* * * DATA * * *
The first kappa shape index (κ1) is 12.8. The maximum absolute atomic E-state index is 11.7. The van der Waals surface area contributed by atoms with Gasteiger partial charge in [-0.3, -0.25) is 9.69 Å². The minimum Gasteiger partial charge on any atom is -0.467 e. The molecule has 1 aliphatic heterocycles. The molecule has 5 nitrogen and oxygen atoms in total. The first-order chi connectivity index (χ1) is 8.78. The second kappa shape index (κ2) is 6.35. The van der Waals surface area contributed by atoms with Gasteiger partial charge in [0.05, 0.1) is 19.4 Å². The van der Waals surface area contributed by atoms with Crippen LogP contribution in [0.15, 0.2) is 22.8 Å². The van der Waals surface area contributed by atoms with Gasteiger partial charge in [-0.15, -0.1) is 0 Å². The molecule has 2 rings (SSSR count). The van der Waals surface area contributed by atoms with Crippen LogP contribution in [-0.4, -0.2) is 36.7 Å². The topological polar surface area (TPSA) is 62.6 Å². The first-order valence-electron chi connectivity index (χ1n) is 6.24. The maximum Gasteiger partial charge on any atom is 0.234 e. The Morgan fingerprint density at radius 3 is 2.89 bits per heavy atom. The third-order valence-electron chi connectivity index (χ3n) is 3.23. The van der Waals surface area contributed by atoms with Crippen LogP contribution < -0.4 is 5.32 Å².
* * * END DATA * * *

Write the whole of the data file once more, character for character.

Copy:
The first kappa shape index (κ1) is 12.8. The maximum absolute atomic E-state index is 11.7. The van der Waals surface area contributed by atoms with Gasteiger partial charge in [-0.3, -0.25) is 9.69 Å². The minimum Gasteiger partial charge on any atom is -0.467 e. The molecule has 1 aliphatic heterocycles. The molecule has 5 nitrogen and oxygen atoms in total. The first-order chi connectivity index (χ1) is 8.78. The second kappa shape index (κ2) is 6.35. The van der Waals surface area contributed by atoms with Gasteiger partial charge in [0.05, 0.1) is 19.4 Å². The van der Waals surface area contributed by atoms with Crippen LogP contribution in [0.15, 0.2) is 22.8 Å². The van der Waals surface area contributed by atoms with Gasteiger partial charge in [-0.15, -0.1) is 0 Å². The molecule has 2 rings (SSSR count). The van der Waals surface area contributed by atoms with Crippen LogP contribution in [-0.4, -0.2) is 36.7 Å². The topological polar surface area (TPSA) is 62.6 Å². The first-order valence-electron chi connectivity index (χ1n) is 6.24. The maximum Gasteiger partial charge on any atom is 0.234 e. The Morgan fingerprint density at radius 3 is 2.89 bits per heavy atom. The third-order valence-electron chi connectivity index (χ3n) is 3.23. The van der Waals surface area contributed by atoms with Crippen LogP contribution < -0.4 is 5.32 Å².